I think there is a place in the church for altar calls.
And I think there is a place in the church for the kind of evangelical spirituality that altar calls are associated with. It might come as no surprise, then, to learn that I have an affection for country music as well.
The “progressive” movement in mainline Christianity has a deep flaw or blindspot in it. That is, it is has hitched its horse to a liberal, academic and intellectual agenda. A whole industry of books, conferences and seminars has been created out of heaping scorn on evangelical spirituality and practice. There is rarely even any attempt to disguise the tones of superiority and condescension while expounding at length on what the biblical writers “really meant” and how they were constrained by their social and historical context. Piece by piece the contents of Christian faith are reduced to their acceptable rational components in the name of doing away with”superstitious” or “childish” beliefs. Unfortunately, as the progressive program proceeds it generates unheeded collateral damage. As the doctrines and stories of the Christian tradition are treated with this intellectual solvent the Mystery also is stripped away and what is left are inert, safe, easily stacked blocks that few people can love let alone die for.
I will readily admit that the contemplative renewal movement within Christianity, a movement near and dear to my heart, is not immune from a similar problem. All over the world upper middle class white baby boomers are flocking to “contemplative” conferences and seminars, buying books and downloading podcasts, searching for a version of Jesus they can swallow and communities that “get it” like they do. Once again, enlightenment is often taught to be found somewhere other than in the orthodox tradition: The biblical writers are dismissed as agents of empire, Jesus becomes a Jewish Buddha, and esoteric practices are seen as the “real” Christian teaching.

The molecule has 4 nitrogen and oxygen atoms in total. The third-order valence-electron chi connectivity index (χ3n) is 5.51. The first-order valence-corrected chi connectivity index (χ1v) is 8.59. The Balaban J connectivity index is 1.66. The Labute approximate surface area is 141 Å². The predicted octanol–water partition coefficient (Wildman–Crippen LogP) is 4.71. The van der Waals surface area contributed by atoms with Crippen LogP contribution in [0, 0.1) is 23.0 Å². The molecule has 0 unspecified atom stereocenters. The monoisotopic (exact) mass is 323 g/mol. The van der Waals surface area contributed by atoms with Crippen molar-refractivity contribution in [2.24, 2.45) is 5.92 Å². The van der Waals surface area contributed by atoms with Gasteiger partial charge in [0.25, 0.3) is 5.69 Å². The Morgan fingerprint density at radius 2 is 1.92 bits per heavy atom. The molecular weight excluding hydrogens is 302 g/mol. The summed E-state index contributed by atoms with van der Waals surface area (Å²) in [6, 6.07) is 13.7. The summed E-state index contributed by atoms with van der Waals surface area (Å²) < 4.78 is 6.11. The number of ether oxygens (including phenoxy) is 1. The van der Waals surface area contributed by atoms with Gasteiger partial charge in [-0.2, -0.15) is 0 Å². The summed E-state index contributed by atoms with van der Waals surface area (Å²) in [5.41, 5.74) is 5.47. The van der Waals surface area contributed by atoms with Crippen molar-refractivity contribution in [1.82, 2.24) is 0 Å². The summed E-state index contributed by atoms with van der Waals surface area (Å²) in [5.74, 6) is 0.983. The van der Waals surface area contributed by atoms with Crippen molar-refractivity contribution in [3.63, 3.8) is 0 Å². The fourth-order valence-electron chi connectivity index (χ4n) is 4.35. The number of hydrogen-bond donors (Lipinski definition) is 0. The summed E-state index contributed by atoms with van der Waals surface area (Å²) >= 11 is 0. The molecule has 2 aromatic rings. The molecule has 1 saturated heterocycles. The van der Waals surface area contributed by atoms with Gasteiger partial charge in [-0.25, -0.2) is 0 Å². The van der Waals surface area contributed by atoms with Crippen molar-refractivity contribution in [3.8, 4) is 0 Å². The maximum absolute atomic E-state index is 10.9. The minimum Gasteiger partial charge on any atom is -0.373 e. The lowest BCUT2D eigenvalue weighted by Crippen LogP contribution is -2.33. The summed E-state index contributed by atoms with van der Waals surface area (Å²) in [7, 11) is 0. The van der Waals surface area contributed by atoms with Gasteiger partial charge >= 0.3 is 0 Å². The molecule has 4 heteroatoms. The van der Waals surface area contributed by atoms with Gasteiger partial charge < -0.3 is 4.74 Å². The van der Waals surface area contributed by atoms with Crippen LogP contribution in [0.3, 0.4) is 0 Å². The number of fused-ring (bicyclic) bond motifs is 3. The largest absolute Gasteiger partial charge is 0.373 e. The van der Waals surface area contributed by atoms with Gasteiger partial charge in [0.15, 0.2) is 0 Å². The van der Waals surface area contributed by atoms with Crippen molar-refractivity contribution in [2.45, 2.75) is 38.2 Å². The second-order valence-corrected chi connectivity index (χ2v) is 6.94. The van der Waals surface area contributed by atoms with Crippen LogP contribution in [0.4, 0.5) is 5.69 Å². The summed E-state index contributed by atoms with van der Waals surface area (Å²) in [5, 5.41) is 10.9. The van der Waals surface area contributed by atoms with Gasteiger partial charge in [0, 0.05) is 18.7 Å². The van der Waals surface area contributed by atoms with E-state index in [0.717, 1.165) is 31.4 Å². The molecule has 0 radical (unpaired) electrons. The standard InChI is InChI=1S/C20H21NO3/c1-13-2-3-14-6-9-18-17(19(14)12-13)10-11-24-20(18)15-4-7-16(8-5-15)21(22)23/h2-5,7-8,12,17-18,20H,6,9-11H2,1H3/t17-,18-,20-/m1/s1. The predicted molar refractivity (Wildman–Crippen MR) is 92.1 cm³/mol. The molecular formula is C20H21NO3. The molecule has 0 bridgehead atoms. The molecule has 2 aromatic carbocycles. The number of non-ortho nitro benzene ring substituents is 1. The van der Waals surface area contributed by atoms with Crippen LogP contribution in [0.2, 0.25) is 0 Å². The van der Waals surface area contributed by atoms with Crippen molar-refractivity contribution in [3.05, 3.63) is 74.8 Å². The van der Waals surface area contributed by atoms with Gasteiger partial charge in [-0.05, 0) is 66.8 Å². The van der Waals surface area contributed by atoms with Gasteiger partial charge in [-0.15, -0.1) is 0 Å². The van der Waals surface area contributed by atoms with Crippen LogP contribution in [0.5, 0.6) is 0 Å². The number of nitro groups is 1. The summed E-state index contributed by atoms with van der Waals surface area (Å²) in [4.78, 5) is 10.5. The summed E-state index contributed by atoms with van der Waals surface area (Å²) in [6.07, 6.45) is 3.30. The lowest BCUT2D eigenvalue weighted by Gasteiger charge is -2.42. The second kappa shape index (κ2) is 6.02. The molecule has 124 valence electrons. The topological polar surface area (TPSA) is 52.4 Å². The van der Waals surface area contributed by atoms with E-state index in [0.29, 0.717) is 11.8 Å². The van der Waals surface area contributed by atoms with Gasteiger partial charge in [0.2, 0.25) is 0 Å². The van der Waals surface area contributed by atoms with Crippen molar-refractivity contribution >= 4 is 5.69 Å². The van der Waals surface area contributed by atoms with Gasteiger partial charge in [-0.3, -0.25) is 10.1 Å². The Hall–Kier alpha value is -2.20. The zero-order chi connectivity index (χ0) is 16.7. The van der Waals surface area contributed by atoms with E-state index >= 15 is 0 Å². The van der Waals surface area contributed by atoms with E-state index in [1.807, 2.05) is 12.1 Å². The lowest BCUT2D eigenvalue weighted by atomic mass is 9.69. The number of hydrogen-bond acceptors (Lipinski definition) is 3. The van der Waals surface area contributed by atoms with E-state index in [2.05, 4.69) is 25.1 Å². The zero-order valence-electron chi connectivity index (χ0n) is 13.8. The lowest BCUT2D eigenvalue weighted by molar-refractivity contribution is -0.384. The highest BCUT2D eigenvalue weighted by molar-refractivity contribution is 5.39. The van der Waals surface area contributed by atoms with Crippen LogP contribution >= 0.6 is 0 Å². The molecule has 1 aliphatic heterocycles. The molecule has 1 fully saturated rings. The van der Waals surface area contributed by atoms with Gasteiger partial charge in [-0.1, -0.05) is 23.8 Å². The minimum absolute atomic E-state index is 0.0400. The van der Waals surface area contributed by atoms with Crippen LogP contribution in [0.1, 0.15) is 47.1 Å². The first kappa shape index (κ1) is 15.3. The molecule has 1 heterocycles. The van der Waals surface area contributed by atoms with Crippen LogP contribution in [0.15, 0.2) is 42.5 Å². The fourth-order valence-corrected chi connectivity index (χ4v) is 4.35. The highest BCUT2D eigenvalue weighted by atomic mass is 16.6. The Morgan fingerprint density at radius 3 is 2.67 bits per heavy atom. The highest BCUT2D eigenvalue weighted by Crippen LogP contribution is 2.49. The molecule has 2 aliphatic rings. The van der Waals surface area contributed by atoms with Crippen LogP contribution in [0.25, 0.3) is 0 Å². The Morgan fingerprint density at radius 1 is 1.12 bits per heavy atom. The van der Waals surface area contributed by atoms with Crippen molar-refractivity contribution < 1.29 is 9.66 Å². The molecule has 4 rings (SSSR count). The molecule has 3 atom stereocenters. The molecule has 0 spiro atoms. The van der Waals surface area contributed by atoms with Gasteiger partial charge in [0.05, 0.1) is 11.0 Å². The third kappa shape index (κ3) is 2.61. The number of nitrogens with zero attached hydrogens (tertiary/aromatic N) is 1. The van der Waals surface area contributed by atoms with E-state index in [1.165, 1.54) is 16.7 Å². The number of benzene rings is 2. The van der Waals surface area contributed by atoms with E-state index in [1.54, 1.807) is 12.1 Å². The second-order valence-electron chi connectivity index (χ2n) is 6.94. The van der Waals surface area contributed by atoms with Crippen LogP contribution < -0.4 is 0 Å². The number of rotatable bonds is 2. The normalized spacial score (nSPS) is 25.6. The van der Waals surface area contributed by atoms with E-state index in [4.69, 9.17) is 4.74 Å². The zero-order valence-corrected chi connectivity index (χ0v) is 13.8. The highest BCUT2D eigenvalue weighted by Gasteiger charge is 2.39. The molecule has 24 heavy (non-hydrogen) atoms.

And then there’s Kris Kristofferson. The man has evidently had a deep and profound and lasting experience of Jesus Christ in his life. He can’t really remember the words that were said but he testifies to the overwhelming sensation of a “forgiveness I didn’t even know I needed.” And it all happened because someone sang a song and an evangelical preacher asked his congregation if there were any of them who felt that they were lost.
Do you feel lost?
Do you want to accept Jesus Christ into your life?
I have a deep sense that there is something integral about the evangelical pattern of conversion. Whatever language we use I suspect that many Christians consider ouselves followers of Jesus because we came to a place in our lives where we couldn’t manage to make the world ok and we took the first step of admitting our own helplessness in the face of chaos/sin/pain. And somehow, mysteriously, we were met by an energy/force/spirit of wholeness we identified with Jesus Christ. When our egoic programs for being ok in the world stopped working and we admitted that fact and surrendered to it, a reality and love took up residence in our hearts. It is likely more often a small event than it is a grand one and quickly we can convince ourselves that we probably just imagined it. But the spark that took up residence cannot be extinguished and whether we know it or not, things are different.
I want there to be room in our churches for this kind of witness and testimony. I want us to not be afraid to proclaim that Jesus Christ can find us when we are lost. I want us to be able to sing Amazing Grace and mean every word. I want the Eucharist to be an altar call every Sunday, beckoning forward those who want to know the love of Jesus Christ. I also want us to embrace our intellects, use our wits as a gift from God, question our assumptions and think critically about our traditions and let those questions bring us ever more into the light…